# Question about implicit differentiation and y derivative [duplicate]

Suppose I have: $$x^2 + y^2 = 1$$ Then, $$d/dx(x^2) + d/dx(y^2) = d/dx(1)$$ $$2x + 2y*y' = 0$$ $$y' = -2x/2y = -x/y$$

What I don't get is when we do $d/dx(y^2)$, where do I get the $y'$ from? In $d/dx(x^2)$, its simply $2x$ ... for $d/dx(y^2)$, why isn't it just $2y$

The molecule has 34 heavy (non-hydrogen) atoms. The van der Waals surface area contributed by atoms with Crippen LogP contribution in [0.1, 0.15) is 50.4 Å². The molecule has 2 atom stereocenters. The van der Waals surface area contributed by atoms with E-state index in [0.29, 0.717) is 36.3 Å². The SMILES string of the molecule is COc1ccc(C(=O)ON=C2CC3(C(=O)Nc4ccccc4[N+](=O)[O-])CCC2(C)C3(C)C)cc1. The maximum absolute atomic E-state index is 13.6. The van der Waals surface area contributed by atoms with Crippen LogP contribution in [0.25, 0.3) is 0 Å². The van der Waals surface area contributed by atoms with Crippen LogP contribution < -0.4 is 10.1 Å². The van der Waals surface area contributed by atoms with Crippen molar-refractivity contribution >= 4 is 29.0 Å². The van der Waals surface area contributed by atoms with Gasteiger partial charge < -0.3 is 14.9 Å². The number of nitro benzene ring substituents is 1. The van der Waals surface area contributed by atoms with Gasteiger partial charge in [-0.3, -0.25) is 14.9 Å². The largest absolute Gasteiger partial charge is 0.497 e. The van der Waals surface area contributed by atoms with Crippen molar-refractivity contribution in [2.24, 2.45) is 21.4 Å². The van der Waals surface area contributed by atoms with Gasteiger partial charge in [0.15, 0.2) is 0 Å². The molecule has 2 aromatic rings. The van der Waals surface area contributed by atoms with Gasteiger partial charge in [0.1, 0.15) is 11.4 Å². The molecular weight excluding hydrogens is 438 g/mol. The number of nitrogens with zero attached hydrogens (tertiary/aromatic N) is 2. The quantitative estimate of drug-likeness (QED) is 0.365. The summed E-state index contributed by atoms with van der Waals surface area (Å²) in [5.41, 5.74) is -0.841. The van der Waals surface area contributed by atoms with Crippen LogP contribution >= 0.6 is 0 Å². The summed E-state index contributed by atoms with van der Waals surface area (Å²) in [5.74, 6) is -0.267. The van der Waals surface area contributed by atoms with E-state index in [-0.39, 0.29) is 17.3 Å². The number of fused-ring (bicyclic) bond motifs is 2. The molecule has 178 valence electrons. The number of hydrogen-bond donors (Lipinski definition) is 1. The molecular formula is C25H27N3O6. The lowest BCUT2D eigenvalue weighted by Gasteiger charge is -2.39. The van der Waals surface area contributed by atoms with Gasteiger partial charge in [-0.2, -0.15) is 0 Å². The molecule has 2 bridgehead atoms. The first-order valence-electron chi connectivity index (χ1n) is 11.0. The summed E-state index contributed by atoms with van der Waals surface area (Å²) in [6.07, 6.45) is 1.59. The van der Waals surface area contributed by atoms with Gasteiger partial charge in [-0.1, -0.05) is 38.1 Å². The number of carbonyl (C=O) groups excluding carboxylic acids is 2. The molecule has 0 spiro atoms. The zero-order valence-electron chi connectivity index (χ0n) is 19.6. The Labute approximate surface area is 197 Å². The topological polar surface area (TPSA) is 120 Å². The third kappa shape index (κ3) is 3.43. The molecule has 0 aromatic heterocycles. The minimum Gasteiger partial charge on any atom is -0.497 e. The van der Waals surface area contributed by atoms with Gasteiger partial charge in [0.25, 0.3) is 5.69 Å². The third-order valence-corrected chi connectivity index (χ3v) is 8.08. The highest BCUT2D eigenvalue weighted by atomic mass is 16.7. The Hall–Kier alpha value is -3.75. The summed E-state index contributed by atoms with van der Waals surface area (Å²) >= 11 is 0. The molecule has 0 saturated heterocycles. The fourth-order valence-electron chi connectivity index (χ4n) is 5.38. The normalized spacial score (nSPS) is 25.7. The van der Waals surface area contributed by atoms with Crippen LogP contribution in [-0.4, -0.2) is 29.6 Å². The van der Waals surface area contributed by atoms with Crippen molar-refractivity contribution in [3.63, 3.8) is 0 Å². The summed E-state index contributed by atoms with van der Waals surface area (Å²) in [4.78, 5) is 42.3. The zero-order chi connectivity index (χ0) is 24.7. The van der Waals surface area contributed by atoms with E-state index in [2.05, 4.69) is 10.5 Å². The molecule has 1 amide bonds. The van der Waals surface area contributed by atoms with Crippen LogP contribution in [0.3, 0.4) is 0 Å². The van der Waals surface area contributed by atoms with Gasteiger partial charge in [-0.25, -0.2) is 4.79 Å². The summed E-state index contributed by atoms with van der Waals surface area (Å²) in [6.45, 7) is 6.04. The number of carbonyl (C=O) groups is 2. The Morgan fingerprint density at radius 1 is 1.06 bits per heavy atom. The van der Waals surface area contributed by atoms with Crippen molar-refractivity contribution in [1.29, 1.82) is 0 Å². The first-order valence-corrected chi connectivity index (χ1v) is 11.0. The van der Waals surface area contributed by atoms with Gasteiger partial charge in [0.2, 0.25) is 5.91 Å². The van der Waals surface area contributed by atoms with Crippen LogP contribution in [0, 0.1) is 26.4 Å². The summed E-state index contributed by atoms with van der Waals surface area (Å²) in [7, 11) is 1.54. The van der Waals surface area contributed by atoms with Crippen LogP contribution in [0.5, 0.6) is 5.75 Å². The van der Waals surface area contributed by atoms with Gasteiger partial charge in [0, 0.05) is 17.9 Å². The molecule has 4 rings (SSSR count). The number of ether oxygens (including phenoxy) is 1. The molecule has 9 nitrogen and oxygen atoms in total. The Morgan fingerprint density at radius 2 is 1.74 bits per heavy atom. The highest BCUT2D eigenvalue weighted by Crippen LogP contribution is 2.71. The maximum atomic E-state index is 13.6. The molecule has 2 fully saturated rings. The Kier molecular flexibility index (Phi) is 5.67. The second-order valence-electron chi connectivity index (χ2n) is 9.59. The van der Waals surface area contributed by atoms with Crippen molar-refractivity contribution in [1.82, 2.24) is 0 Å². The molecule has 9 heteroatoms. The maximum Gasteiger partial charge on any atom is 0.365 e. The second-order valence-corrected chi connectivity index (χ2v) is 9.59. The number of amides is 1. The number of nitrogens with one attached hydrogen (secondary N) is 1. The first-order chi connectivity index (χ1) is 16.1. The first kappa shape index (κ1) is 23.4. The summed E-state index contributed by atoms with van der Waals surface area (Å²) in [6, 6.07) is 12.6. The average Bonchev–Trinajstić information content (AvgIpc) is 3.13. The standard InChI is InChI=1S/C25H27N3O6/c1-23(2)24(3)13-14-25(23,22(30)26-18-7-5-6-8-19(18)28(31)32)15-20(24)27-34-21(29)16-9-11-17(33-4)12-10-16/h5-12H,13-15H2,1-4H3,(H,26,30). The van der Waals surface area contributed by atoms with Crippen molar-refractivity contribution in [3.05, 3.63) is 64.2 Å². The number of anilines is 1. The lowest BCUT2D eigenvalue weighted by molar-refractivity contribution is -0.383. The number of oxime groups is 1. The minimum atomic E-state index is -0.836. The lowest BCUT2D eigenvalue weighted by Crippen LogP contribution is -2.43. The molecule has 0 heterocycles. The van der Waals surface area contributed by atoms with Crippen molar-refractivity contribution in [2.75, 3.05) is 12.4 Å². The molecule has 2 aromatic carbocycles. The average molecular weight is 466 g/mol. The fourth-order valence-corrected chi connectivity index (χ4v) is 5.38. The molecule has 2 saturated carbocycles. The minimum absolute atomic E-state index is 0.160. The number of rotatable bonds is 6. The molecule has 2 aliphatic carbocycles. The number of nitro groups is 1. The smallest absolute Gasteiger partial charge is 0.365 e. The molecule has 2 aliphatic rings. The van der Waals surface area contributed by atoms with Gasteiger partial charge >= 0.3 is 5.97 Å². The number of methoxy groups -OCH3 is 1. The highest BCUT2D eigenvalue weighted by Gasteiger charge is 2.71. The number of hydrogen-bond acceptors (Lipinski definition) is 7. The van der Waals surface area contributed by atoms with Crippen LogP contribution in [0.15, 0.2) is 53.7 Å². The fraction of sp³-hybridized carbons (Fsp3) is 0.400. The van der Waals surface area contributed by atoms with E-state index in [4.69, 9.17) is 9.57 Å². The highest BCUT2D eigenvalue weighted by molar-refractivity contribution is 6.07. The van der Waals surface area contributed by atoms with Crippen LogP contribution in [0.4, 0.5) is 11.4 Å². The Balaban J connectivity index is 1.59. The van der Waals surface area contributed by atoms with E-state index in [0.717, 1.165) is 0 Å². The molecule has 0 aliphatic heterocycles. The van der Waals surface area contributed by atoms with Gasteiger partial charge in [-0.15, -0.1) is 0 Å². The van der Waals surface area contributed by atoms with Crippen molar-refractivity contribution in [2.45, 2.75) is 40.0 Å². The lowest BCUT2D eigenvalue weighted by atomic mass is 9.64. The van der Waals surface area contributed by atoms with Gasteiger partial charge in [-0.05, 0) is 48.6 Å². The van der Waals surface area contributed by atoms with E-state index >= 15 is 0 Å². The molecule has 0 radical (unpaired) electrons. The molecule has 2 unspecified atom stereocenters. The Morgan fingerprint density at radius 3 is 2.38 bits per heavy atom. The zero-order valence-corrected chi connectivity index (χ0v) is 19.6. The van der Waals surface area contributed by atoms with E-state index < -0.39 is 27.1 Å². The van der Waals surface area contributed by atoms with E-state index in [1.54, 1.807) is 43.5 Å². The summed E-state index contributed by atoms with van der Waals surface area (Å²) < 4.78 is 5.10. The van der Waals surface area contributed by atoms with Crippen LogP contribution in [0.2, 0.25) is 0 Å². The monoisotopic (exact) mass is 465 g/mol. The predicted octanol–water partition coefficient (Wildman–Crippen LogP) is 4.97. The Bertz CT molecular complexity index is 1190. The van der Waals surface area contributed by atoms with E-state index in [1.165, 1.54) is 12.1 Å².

## marked as duplicate by Git Gud, zhoraster, Adam Hughes, Ferra, Daniel W. FarlowDec 7 '16 at 18:38

The problem is that $y$ is a function of $x$, that is $y=y(x)$.
Using the chain rule you can compute $$\frac{d(y^2(x))}{dx} = 2y \frac{dy}{dx}$$